The Scripps Research Institute - At The Forefront

September 2015

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Focus on:
Pinpointing a Cause of Autism

As early as 1943, when autism was first described, reports were made that some, but not all, children with autism spectrum disorder have relatively enlarged heads. But even today, more than half a century later, the exact cause of this early abnormal growth of the head and brain has remained unclear.

Now, scientists from the Scripps Florida campus have uncovered how mutations in a specific gene linked to autism alter the basic trajectory of early brain development in animal models.

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The Scripps Florida team included Amy Clipperton-Allen, Youjun Chen, Wen-Chin “Brian” Huang, Julien Séjourné and Damon Page.






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The team found antibodies that identify and neutralize Marburg virus—which inflicts a mortality rate of up to 90 percent.


milestones in medical science:
How an Antibody Destroys the Deadly Marburg Virus

At 90%, the Marburg virus has an even higher mortality rate than its close relative, the Ebola virus, which has killed more than 11,000 people since its outbreak in West Africa last year. In a new study led by scientists at The Scripps Research Institute (TSRI), researchers have developed new immune molecules against Marburg that can neutralize this deadly, previously untreatable virus—and help treat individuals during future Marburg outbreaks.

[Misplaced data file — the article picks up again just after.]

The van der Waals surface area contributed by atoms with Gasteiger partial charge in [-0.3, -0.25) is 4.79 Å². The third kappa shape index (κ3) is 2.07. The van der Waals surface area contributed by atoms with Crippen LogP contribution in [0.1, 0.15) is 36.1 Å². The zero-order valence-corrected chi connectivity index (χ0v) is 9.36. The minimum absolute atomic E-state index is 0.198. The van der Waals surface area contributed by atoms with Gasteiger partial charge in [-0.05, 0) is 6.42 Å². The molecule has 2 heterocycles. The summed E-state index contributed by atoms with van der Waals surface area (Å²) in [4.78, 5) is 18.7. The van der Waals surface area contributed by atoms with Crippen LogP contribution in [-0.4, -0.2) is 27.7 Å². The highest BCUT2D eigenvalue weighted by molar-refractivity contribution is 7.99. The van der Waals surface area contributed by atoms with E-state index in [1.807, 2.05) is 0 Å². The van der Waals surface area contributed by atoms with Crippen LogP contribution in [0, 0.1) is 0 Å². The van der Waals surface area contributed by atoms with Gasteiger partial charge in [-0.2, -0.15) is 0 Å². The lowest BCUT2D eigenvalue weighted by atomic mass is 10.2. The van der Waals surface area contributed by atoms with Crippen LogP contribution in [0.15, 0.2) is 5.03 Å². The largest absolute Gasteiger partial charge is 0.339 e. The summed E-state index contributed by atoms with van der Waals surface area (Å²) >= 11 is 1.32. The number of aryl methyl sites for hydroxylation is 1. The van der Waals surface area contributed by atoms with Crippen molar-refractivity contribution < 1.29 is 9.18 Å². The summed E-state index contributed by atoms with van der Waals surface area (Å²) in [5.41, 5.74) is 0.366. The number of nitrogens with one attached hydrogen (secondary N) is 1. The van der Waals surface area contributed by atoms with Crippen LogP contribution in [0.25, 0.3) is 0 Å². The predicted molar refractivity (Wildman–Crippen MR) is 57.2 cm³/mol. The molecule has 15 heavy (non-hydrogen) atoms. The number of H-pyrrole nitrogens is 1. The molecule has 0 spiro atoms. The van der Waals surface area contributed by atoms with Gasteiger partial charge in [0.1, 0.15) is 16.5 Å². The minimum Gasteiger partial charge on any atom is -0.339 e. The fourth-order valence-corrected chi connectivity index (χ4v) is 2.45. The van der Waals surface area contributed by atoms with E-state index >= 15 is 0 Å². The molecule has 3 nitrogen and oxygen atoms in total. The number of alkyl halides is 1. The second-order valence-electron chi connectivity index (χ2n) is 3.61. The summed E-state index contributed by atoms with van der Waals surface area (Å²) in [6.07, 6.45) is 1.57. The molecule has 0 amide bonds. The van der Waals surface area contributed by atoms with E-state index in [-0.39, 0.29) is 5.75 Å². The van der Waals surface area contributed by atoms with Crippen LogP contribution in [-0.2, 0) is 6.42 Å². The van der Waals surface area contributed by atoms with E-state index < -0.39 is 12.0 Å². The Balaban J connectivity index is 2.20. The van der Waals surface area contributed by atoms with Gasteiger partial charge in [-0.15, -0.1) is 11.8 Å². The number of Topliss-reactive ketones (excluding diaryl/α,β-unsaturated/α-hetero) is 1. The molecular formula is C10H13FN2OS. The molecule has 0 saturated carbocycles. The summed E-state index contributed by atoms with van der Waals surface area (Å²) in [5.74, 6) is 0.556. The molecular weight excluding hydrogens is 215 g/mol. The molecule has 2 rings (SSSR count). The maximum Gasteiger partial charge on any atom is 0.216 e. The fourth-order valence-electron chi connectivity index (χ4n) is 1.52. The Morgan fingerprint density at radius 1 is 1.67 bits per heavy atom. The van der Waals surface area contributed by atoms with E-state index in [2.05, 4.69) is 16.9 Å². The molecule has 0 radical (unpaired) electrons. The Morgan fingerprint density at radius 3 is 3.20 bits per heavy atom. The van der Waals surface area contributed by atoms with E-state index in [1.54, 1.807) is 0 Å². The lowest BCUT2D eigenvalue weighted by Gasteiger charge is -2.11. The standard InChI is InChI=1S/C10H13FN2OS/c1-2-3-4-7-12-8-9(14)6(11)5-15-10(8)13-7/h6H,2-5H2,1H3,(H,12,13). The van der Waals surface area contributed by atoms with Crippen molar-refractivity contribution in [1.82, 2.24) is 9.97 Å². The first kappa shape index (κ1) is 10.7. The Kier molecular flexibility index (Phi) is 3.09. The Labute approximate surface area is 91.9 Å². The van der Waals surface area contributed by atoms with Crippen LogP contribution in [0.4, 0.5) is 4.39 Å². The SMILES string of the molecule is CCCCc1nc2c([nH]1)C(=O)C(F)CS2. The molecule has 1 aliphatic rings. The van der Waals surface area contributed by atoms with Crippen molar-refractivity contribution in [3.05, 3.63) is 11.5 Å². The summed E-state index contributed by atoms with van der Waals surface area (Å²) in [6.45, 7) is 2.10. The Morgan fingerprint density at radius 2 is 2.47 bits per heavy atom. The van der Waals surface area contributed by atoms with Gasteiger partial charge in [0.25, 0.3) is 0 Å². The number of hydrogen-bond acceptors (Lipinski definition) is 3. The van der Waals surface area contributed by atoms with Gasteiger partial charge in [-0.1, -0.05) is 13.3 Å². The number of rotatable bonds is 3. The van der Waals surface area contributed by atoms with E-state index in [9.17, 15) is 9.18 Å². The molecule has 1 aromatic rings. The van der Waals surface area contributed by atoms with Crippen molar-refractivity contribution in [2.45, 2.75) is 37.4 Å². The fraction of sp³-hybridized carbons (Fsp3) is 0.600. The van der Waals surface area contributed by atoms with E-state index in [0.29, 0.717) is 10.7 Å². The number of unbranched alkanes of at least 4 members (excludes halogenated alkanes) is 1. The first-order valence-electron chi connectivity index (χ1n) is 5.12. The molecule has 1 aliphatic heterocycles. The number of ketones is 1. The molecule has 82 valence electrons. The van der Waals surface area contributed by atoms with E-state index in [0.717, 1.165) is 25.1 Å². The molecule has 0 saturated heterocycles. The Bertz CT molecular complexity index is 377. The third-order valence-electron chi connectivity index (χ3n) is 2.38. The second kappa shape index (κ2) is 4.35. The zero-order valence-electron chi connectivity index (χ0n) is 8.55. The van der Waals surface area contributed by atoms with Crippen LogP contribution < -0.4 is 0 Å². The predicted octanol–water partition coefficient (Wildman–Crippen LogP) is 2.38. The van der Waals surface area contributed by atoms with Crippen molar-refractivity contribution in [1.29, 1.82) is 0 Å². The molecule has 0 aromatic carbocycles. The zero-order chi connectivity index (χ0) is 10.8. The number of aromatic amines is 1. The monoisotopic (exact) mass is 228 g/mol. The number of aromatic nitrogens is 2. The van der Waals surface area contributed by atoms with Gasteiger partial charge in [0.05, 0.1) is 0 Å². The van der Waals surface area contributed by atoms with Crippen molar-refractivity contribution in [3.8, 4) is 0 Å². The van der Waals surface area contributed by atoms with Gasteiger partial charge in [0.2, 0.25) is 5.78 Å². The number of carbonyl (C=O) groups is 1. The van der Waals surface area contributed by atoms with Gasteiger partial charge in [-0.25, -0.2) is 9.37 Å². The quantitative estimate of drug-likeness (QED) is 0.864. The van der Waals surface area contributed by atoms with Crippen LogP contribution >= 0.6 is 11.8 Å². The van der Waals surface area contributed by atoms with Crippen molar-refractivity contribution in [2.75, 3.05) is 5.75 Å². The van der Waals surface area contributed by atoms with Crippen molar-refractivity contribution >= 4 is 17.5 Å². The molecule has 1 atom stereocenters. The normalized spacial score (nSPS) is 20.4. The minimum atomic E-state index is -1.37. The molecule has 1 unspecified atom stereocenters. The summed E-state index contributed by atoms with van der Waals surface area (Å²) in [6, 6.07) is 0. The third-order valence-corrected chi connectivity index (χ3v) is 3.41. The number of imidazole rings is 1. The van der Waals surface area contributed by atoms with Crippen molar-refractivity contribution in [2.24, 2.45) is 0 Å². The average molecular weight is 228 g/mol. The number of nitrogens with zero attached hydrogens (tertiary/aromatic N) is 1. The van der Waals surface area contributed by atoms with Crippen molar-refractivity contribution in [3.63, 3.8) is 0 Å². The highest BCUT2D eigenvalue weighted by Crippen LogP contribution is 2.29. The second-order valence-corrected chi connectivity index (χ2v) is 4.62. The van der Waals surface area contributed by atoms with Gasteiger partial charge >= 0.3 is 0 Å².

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Srinivasa Subramaniam is a biologist at the Florida campus of The Scripps Research Institute.


Other News:
Can One Protein Treat Huntington's Disease?

Huntington's disease destroys nerves in the part of the brain that controls movement with a barrage of toxicity, yet leaves other parts of the brain relatively unscathed.

In a new study, a team of Scripps Florida scientists led by TSRI Assistant Professor Srinivasa Subramaniam have established conclusively that a protein called "Rhes" plays a pivotal role in focusing that toxicity in the section of the forebrain that controls body movement. They have also shown that deleting Rhes significantly reduces symptoms in mouse models with the disease.

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facts & figures

The prevalence of autism in U.S. children increased by nearly 120% between 2000 and 2010 – from 1 in 150 to 1 in 68, making it the country's fastest-growing developmental disability.




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